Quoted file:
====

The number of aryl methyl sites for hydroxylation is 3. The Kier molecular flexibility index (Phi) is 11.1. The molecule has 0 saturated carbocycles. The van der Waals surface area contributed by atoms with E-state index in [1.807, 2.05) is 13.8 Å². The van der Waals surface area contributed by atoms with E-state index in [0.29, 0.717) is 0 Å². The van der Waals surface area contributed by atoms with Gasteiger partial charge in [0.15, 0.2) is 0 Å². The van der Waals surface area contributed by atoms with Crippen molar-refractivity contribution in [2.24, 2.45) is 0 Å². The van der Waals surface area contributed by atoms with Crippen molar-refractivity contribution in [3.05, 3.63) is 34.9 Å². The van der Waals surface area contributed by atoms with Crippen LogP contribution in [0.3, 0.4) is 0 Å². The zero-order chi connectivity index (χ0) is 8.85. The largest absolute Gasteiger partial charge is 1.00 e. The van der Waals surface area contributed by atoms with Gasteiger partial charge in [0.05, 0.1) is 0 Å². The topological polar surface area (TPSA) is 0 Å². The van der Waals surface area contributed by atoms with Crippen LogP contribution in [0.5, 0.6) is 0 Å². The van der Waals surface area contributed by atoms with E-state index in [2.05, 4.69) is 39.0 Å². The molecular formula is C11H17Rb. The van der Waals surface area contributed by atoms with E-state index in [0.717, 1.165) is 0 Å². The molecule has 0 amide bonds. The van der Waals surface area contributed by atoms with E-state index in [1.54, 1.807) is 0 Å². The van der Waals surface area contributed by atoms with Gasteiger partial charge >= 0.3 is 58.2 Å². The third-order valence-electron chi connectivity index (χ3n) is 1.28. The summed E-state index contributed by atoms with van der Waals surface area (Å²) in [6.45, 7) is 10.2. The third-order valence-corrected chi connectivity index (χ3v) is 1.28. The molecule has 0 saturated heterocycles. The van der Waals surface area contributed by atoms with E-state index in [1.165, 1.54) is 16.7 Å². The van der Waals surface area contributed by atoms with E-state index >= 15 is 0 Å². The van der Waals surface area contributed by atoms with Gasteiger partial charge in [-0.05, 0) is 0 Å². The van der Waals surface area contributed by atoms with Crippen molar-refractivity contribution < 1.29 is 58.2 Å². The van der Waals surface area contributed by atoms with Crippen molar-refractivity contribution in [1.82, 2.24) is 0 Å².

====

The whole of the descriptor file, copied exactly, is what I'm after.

The number of aryl methyl sites for hydroxylation is 3. The Kier molecular flexibility index (Phi) is 11.1. The molecule has 0 saturated carbocycles. The van der Waals surface area contributed by atoms with E-state index in [1.807, 2.05) is 13.8 Å². The van der Waals surface area contributed by atoms with E-state index in [0.29, 0.717) is 0 Å². The van der Waals surface area contributed by atoms with Gasteiger partial charge in [0.15, 0.2) is 0 Å². The van der Waals surface area contributed by atoms with Crippen molar-refractivity contribution in [2.24, 2.45) is 0 Å². The van der Waals surface area contributed by atoms with Crippen molar-refractivity contribution in [3.05, 3.63) is 34.9 Å². The van der Waals surface area contributed by atoms with Crippen LogP contribution in [0.3, 0.4) is 0 Å². The zero-order chi connectivity index (χ0) is 8.85. The largest absolute Gasteiger partial charge is 1.00 e. The van der Waals surface area contributed by atoms with Gasteiger partial charge in [0.05, 0.1) is 0 Å². The topological polar surface area (TPSA) is 0 Å². The van der Waals surface area contributed by atoms with Crippen LogP contribution in [0.5, 0.6) is 0 Å². The van der Waals surface area contributed by atoms with E-state index in [2.05, 4.69) is 39.0 Å². The molecular formula is C11H17Rb. The van der Waals surface area contributed by atoms with E-state index in [0.717, 1.165) is 0 Å². The molecule has 0 amide bonds. The van der Waals surface area contributed by atoms with E-state index in [1.54, 1.807) is 0 Å². The van der Waals surface area contributed by atoms with Gasteiger partial charge >= 0.3 is 58.2 Å². The third-order valence-electron chi connectivity index (χ3n) is 1.28. The summed E-state index contributed by atoms with van der Waals surface area (Å²) in [6.45, 7) is 10.2. The third-order valence-corrected chi connectivity index (χ3v) is 1.28. The molecule has 0 saturated heterocycles. The van der Waals surface area contributed by atoms with E-state index in [1.165, 1.54) is 16.7 Å². The van der Waals surface area contributed by atoms with E-state index >= 15 is 0 Å². The van der Waals surface area contributed by atoms with Gasteiger partial charge in [-0.05, 0) is 0 Å². The van der Waals surface area contributed by atoms with Crippen molar-refractivity contribution < 1.29 is 58.2 Å². The van der Waals surface area contributed by atoms with Crippen molar-refractivity contribution in [1.82, 2.24) is 0 Å².